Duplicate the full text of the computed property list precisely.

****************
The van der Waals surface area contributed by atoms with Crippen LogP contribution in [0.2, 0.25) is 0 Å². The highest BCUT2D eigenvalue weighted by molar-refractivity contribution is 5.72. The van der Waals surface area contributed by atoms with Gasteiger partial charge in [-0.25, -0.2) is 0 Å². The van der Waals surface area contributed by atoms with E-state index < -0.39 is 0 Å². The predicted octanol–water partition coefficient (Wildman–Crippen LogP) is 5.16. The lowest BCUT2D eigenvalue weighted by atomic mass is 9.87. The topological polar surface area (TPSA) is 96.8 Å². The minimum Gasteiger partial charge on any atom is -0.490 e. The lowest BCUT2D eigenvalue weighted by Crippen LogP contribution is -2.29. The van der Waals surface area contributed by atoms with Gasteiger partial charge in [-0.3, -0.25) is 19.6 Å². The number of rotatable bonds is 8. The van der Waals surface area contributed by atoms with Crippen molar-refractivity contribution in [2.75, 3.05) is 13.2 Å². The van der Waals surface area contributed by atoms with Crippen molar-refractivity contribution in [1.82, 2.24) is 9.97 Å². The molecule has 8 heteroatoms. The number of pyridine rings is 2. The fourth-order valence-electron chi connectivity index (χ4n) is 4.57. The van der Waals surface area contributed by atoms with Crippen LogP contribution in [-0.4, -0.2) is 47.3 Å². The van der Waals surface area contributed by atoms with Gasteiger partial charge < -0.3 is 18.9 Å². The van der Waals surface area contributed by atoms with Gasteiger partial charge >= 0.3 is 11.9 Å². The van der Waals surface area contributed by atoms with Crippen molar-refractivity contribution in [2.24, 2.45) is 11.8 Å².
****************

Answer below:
The van der Waals surface area contributed by atoms with Crippen LogP contribution in [0.2, 0.25) is 0 Å². The highest BCUT2D eigenvalue weighted by molar-refractivity contribution is 5.72. The van der Waals surface area contributed by atoms with Gasteiger partial charge in [-0.25, -0.2) is 0 Å². The van der Waals surface area contributed by atoms with E-state index < -0.39 is 0 Å². The predicted octanol–water partition coefficient (Wildman–Crippen LogP) is 5.16. The lowest BCUT2D eigenvalue weighted by atomic mass is 9.87. The topological polar surface area (TPSA) is 96.8 Å². The minimum Gasteiger partial charge on any atom is -0.490 e. The lowest BCUT2D eigenvalue weighted by Crippen LogP contribution is -2.29. The van der Waals surface area contributed by atoms with Gasteiger partial charge in [-0.3, -0.25) is 19.6 Å². The number of rotatable bonds is 8. The van der Waals surface area contributed by atoms with Crippen molar-refractivity contribution in [2.75, 3.05) is 13.2 Å². The van der Waals surface area contributed by atoms with Crippen molar-refractivity contribution in [1.82, 2.24) is 9.97 Å². The molecule has 8 heteroatoms. The number of pyridine rings is 2. The fourth-order valence-electron chi connectivity index (χ4n) is 4.57. The van der Waals surface area contributed by atoms with Crippen LogP contribution in [-0.4, -0.2) is 47.3 Å². The van der Waals surface area contributed by atoms with Gasteiger partial charge < -0.3 is 18.9 Å². The van der Waals surface area contributed by atoms with Gasteiger partial charge >= 0.3 is 11.9 Å². The van der Waals surface area contributed by atoms with Crippen molar-refractivity contribution in [2.24, 2.45) is 11.8 Å².